Singer Whitney Houston died yesterday at the age of 48. She leaves a significant musical legacy. An appreciation, now from our Bill Flanagan of MTV:
Whitney Houston died yesterday. She was scheduled to appear at Clive Davis's annual pre-Grammy party last night.
When I heard that I thought, well, she must have been putting on her public face and summoning the strength to go out there again and live up to all the expectations.
She'd been doing that pretty much her whole life.
Whitney was still a teenager when the buzz in New York music circles became, "Have you heard Cissy Houston's daughter? She's an incredible singer - she's the most beautiful woman you ever saw! She's going to be huge!".
And this was BEFORE she ever made a record.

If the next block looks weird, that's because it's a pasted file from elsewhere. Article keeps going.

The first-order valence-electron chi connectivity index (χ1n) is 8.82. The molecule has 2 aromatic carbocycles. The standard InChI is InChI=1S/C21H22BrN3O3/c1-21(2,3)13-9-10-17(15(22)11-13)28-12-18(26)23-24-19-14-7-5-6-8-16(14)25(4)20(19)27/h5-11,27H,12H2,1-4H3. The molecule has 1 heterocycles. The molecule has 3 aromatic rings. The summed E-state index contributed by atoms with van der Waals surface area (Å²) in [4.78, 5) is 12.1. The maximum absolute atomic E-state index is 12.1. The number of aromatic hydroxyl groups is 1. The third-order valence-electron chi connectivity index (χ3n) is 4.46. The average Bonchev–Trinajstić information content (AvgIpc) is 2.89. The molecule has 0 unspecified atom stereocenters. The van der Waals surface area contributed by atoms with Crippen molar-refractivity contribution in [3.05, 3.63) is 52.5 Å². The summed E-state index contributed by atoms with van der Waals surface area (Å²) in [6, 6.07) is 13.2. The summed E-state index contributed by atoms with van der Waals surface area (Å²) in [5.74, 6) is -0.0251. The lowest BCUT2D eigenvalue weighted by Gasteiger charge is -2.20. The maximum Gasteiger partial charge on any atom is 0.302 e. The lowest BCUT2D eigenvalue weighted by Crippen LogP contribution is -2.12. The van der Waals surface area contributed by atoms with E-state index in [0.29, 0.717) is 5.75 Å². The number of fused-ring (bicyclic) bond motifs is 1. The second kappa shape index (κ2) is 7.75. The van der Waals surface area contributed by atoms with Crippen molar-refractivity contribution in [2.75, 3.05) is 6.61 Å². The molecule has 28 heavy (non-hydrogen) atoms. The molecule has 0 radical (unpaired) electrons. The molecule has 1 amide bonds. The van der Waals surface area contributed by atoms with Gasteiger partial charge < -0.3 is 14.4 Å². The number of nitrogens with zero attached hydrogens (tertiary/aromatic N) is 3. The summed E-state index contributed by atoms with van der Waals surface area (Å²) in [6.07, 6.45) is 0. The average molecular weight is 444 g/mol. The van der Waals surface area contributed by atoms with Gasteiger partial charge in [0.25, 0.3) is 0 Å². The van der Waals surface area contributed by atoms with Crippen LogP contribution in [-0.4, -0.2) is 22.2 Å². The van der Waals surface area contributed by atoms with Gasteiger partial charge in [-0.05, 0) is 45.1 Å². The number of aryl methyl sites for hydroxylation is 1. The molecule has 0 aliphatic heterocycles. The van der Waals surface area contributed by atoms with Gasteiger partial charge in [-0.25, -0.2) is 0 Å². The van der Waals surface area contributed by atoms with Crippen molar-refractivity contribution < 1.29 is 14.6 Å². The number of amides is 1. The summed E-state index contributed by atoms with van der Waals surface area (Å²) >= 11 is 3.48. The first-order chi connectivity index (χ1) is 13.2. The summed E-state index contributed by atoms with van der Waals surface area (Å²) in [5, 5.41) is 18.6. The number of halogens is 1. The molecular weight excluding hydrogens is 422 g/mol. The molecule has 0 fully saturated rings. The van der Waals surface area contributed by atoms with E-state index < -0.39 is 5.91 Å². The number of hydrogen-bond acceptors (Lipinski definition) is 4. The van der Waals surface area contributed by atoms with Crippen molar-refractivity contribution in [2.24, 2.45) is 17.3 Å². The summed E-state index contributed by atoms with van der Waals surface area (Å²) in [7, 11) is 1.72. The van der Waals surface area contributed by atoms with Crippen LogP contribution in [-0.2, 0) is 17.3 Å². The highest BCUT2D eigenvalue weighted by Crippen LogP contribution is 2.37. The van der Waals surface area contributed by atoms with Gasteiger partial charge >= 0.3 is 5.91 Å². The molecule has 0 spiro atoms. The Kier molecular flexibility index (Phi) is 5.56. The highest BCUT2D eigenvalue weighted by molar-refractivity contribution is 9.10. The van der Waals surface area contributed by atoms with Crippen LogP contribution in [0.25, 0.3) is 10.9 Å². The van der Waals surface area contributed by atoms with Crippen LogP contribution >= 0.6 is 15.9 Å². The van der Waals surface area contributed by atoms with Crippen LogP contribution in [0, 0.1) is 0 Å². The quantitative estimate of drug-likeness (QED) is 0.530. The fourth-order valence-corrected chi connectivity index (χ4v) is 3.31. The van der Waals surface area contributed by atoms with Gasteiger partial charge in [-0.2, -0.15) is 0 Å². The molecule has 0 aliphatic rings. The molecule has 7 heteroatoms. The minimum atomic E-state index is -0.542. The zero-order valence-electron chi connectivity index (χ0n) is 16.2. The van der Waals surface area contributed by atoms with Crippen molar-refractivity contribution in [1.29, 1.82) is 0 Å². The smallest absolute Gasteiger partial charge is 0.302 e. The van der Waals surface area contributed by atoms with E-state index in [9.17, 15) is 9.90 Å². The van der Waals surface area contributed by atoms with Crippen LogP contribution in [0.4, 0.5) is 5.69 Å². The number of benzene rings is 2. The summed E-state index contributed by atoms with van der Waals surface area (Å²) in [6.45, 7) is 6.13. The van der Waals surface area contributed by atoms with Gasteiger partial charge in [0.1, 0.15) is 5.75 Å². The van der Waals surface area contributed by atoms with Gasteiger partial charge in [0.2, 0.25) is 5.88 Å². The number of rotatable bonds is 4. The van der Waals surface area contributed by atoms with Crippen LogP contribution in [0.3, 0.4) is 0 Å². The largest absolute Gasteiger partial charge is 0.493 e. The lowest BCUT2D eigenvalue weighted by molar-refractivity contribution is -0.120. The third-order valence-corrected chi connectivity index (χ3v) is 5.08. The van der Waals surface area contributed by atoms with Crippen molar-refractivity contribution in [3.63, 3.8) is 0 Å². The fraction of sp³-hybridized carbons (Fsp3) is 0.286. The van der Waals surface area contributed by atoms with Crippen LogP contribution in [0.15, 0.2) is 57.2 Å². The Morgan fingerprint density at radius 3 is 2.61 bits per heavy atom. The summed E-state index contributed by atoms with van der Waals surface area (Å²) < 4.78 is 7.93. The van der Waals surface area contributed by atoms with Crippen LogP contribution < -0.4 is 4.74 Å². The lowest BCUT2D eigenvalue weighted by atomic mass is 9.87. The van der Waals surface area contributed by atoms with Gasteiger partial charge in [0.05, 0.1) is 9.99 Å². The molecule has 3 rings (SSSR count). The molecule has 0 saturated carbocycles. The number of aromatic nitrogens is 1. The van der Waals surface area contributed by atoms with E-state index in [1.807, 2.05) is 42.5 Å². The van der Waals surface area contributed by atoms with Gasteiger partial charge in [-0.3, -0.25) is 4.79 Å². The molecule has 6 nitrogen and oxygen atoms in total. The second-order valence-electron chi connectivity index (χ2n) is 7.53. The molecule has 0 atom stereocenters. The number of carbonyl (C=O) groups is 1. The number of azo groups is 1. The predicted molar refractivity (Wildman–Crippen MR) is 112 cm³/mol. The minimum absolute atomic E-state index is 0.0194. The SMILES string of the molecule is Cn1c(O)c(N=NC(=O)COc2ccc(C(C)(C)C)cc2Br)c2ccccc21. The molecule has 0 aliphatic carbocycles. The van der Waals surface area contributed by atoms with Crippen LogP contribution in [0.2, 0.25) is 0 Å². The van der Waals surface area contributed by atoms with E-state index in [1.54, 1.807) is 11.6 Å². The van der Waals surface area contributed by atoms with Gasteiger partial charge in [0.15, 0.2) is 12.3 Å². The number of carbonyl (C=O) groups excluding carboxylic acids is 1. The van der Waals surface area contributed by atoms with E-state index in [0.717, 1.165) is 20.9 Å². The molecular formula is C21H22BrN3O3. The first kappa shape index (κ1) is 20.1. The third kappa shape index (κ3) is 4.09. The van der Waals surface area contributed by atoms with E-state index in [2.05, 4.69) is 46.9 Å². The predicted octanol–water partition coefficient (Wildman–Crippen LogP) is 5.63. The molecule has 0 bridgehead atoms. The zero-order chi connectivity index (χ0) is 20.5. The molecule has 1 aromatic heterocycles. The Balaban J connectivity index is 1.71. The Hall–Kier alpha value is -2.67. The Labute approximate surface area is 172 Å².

From the time Whitney was a kid, she was the object of enormous expectations. And you know what? She lived up to them all.
Her voice contained gospel, soul, rock and pop. It was a young voice, an old voice - it was timeless.
Like Elvis, like Sinatra, she could elevate a mediocre song by her taste, her virtuosity, and by the conviction she brought to each performance.
And when she got her chops around a GOOD song? The heavens opened.
Whitney Houston was a public figure her whole adult life. She battled her demons in the public eye. Today, everyone will praise her. Tonight at the Grammys, she will be paid tribute. In the next few days she will be eulogized. That's as it should be, she deserves it.
But wouldn't it be great if all of us could then leave it at that? Let's ignore the gossip press and scandal media that will try to exploit her memory now that she can't defend herself.
Whitney Houston touched millions of us, but she does not belong to us. She was someone's daughter. She was someone's mother. Her memory, like her love, belongs to them.
The rest of us will always have her music.
When the eulogies have ended, let's let Whitney Houston rest in peace.